The Simi Valley election this year is critical. We’ll determine in this election who will be one of the critical decision makers in future Simi Valley budget decisions. And with an economy that’s on the road to recovery, but not yet fully on the up-swing, we need to know if the challengers have what it takes!
Here’s a snippet of a Ventura County Star article describing Simi Valley’s balanced budget. They key players are Simi Valley’s City Management and City Council, including the incumbents in this election.
The Simi Valley City Council has approved a $54.8 million budget, balancing it through a series of savings measures, including compensation reductions and leaving open a number of vacant positions.
City Councilwoman Michelle Foster noted at the council’s meeting Monday night that the budget for fiscal year 2010-11 was balanced without any significant service cuts.
“We don’t take lightly what we had to do tonight, and the impact that it has professionally and personally on so many people” Foster said. “I think our community looks at it and sees that we haven’t had to significantly reduce programs. We definitely have not reduced the level of service that we try to provide to our community.”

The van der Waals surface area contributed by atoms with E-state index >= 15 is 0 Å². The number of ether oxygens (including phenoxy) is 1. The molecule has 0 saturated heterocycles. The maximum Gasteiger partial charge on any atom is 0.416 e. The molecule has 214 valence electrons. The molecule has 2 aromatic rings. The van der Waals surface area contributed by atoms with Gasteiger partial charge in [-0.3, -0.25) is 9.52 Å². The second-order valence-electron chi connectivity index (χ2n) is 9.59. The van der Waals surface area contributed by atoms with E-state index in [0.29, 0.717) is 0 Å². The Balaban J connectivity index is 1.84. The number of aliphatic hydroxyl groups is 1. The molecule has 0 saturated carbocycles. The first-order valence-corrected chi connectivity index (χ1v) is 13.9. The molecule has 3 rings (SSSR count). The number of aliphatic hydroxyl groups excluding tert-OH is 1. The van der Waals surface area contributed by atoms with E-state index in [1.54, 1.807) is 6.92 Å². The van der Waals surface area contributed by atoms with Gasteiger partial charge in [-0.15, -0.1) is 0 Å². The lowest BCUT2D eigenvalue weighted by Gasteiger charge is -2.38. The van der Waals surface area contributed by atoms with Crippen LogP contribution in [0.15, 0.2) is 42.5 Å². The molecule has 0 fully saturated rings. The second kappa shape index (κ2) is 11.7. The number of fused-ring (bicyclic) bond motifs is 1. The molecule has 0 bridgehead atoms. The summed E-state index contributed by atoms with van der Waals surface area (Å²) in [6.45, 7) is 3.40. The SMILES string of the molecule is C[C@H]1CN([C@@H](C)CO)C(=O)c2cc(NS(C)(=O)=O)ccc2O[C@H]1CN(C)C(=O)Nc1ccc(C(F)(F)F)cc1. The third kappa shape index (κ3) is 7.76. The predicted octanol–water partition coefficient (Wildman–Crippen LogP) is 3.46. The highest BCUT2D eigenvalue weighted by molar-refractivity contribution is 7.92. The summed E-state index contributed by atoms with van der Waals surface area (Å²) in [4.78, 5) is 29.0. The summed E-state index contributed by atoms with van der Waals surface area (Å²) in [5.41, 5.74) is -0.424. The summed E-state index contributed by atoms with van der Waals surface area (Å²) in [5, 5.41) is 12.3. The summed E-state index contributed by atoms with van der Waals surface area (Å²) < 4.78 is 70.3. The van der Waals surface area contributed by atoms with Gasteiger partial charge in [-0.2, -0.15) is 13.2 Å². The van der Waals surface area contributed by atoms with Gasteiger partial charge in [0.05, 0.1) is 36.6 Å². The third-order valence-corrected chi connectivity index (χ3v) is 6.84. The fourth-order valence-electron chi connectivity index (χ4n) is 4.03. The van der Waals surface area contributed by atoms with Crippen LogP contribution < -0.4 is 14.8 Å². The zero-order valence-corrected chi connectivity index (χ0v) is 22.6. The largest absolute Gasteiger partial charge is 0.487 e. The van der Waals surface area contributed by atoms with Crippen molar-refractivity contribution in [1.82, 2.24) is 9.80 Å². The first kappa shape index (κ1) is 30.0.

Though city expenditures had been projected at $59 million — $4.2 million more than projected revenues — the budget was balanced in large part through a series of “reverse priorities” savings measures, compensation reductions and transferring $1.4 million in building improvement fund money to the city’s general fund.
Nearly $2 million was saved through city department reductions, including leaving vacant more than 10 positions.
The only reduction in the Police Department was to eliminate funding for one vacant traffic services assistant position.
City Manager Mike Sedell, who oversaw the budget process, said police officers and managers throughout city government have taken three-percent cuts in their total compensation packages, which include salary and benefits.
Read the complete article here.
The Simi Valley budget is balanced, and done so without massive layoffs. Can the challengers really say that our current leadership should be replaced, especially considering Simi Valley is weathering the economic slump better than some cities? Can Mayoral Candidate Bob Huber and City Council Candidates Mike Judge, Scott Miller and Mitch Green be just as effective or even more effective as the incumbents?